"Dead Man's Tide" by Day Keene (1953) - FFB

Day Keene's It's a Sin to Kill was one of the first books I reviewed here on Pulp Sereade, my fourth ever post. I still remember finding the 1958 Avon paperback in a cardboard box underneath the counter at Spoonbill and Sugartown bookstore in Brooklyn. 12 years later, I finally have a true first edition of the book under its original title, Dead Man's Tide, published by Graphic under the pseudonym "William Richards." Revisiting the book, I found it to be even better than I remembered.

Keene knew how to hook a reader fast by getting right to the story, and Dead Man's Tide is perhaps the fastest of them all. First sentence and he's already describing a nude corpse floating through the Gulf of Mexico, passing by schools of porpoises, then landing on a sand bar where crabs gather around it. It's macabre, grotesque, strangely erotic, and even more strangely serene. It's an elegantly written passage, among the most evocative and vivid that Keene ever penned. Keene then takes readers to a familiar set up: a man wakes up to murder and must go on the run in order to prove himself innocent.

Charlie Ames wakes up  in a strange bed on someone else's boat. He's covered in lipstick. The ashtray is filled with cigarette butts, and an empty fifth of whiskey rolls on the floor. There's an empty a woman's dress and undergarments strewn about the room, blood on the carpet, and $5000 cash in his pockets. And the woman who owns the boat—cosmetics entrepreneur Helene Camden—is missing. When he corpse is found floating in the nearby gulf, Ames is suspected of murder. His girlfriend, lounge singer Mary Lou, believes he is guilty, until she finds a piece of evidence that changes her mind. But before she can show the police, somebody saps her on the head, steals the evidence, and dumps her body in the bay. And after Helene's maid—the one witness against Charlie—is found murdered, Mary Lou is the prime suspect. It's up to Charlie to find a way to escape and figure out who is framing both he and Mary Lou for murder.

Dead Man's Tide is classic Keene, hitting all the notes you'd expect if you've read any of his work before. Keene was a writer of formula, no doubt about that, but Dead Man's Tide shows what Keene was capable of at his best. The locale is atmospheric and cinematic, with a real physical sense of geography, as though Keene had walked these streets and sailed these waters—and since it based on St. Petersburg, FL where he lived for many years, he probably had. The main character, Charlie Ames, has all the everyman qualities that Keene was known for, but also a hint of fallen man tragedy—currently running a charter boat, he used to be a decent trumpet player for a band before he lost his lip, not a great musician, but passable. Ames's greatness was never even all that great, but even that is in the past. Then there's the plot, which throws twists at a rapid pace, but which Keene navigates masterfully, keeping everything straight and fair for readers to follow and try to figure out. The solution is not obvious, but a deft balance of surprise and plausible deduction. And the double-pursuit design, in which the protagonist must flee both the cops and the killers, is one which Keene would reuse quite often.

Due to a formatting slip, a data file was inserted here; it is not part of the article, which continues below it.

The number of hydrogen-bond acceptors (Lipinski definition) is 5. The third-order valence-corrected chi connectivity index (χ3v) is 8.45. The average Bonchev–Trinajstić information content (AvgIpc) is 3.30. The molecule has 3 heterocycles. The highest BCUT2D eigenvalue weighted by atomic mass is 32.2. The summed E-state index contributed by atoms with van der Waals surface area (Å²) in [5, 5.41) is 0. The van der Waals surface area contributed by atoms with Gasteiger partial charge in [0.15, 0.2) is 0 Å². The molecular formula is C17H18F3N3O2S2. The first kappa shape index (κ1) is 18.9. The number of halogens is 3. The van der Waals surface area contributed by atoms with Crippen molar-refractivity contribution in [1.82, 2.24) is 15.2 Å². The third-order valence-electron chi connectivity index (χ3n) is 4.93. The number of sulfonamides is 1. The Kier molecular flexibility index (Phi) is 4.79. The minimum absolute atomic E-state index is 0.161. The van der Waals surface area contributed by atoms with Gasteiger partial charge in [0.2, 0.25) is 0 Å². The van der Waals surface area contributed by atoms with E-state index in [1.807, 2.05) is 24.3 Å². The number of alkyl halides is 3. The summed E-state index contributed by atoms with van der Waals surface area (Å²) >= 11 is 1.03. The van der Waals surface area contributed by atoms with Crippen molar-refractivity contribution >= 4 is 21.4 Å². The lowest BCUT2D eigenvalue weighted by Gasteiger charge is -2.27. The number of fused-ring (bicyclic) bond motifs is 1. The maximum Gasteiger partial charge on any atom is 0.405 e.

Ed Gorman, in his introduction to a collection of Keene's stories called We Are the Dead, wrote, "One thing I’ve always liked about Keene was his eye for the sociology of his settings and his people.  His books tended to be set in Florida or Chicago and he made sure you understood what it was like to live there." In Dead Man's Tide, Keene does a marvelous job evoking the tourist trade dynamics of St. Petersburg, with Ames relying on peanuts from tourists to get by, and his wife Mary Lou singing late night at clubs that cater to the rich. The city wouldn't exist without the services that Charlie and Mary Lou offer, and yet they're trapped there because they can't make enough to get out, making just enough to keep their head above water. The port is a perfect microcosm for the socioeconomic inequalities of the city, with Ames's ragged boat just a short distance from the Camdens's luxurious yacht.

One of the most interesting things about Dead Man's Tide is that it is based on an earlier short story, "Wait for the Dead Man’s Tide!” (Dime Mystery, August 1949). The structure of the plot is pretty similar, but the genders are completely reversed. It is Ames's wife who wakes up on the boat, and it is a man found floating in the Gulf. It's a great story, for sure, but comparing it to the novel reveals just how much depth and atmosphere Keene was able to inject into his novels without sacrificing any of the frantic pacing of his pulp stories.

Dead Man's Tide also touches on one of Keene's recurring themes, troubled relationships. In both story and novel, Charlie and Mary Lou are variously placed into a situation where one of them can't trust the other one after they've been found on the boat and accused of murder. It anticipates a similar setup in Mrs. Homicide when a cop's wife awakens in a stranger's bed next to his corpse, and the husband must grapple with whether or not to believe his wife's innocence in the overwhelming face of evidence and colleagues that suggest she is guilty. Mistrust is also at the root of Bring Him Back Dead, and infidelity is also a theme of The Dangling Carrot.

If you've never read Keene, this is a great book to start with.

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